The board voted an emergency ordinance through Tuesday night banning the sale and possession of synthetic marijuana and similar substances in the township.
“We did the right thing,” said supervisor Tracy Schultz Kobylarz. “This is an unusual act for us to take, but this is an unusual matter.”
The board followed suit with several other area communities, including West Bloomfield, Royal Oak and Canton, in pushing through an ordinance banning the substance, which has made headlines across the state for having damaging effects for users.
K2 or Spice, as the substance is commonly referred to, is sold with colorful labels and marked as a herbal incense not meant for consumption. But many people, including teenagers, have purchased and smoked the substance.
Both the state House and Senate have approved a bill banning the substance and sent it to Gov. Rick Snyder‘s desk for signing earlier this week.
The board authorized the writing of an ordinance to allow for local law enforcement to arrest and process violators locally, which can process offenders quicker.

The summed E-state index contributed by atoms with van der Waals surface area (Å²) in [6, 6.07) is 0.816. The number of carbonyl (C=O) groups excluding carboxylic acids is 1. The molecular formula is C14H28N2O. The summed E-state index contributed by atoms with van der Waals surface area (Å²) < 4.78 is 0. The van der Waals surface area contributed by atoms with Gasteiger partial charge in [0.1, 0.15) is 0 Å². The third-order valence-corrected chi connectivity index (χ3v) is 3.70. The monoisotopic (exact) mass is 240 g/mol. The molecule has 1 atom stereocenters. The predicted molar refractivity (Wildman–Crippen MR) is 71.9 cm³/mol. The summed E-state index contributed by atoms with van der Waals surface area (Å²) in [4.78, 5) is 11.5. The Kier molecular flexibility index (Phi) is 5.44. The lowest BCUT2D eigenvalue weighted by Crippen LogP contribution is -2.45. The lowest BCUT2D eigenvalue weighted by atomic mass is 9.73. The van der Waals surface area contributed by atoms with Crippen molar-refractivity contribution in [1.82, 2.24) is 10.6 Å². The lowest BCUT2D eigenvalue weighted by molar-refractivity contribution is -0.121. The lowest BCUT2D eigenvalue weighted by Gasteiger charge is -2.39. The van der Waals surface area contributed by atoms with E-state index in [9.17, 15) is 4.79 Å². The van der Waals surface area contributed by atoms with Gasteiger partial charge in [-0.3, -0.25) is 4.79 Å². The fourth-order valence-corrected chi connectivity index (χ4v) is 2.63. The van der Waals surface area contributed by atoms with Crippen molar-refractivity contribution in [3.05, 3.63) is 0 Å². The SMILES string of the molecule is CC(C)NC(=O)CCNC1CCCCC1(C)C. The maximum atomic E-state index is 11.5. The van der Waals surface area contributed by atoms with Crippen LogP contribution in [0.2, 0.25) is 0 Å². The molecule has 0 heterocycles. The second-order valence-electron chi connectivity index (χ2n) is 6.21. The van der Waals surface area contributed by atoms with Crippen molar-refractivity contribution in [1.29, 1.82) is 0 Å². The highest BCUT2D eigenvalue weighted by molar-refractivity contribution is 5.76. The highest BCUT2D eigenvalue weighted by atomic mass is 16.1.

“It allows for the prosecution locally in our district court, by our prosecutors, as opposed to charging them with state law, which then would go to the county for prosecution,” said township attorney Jeff Clark.
Anyone who violates the local ban could be charged with a misdemeanor punishable by a fine up to $500 and/or 90 days in jail.
Redford police chief Eric Gillman wrote letters to several area businesses last week, asking them to voluntarily pull the substance from their shelves.
He said there haven’t been any real problems with the drug, but being proactive can help prevent issues from popping up.
“Redford Township is in a location where you know we have a high number of gas stations and party stores,” he said. “They stand to make a lot of money on these things. We’re asking them to take a large cut in their profits. We’re just hoping they can take some moral stand.”
Clerk Garth Christie said he was disappointed it took the township to pass an ordinance banning the sale of the substance to halt people from using and purchasing it.
“I think it’s unfortunate we have to take this kind of action,” he said. “It’s really sad we have to do this.”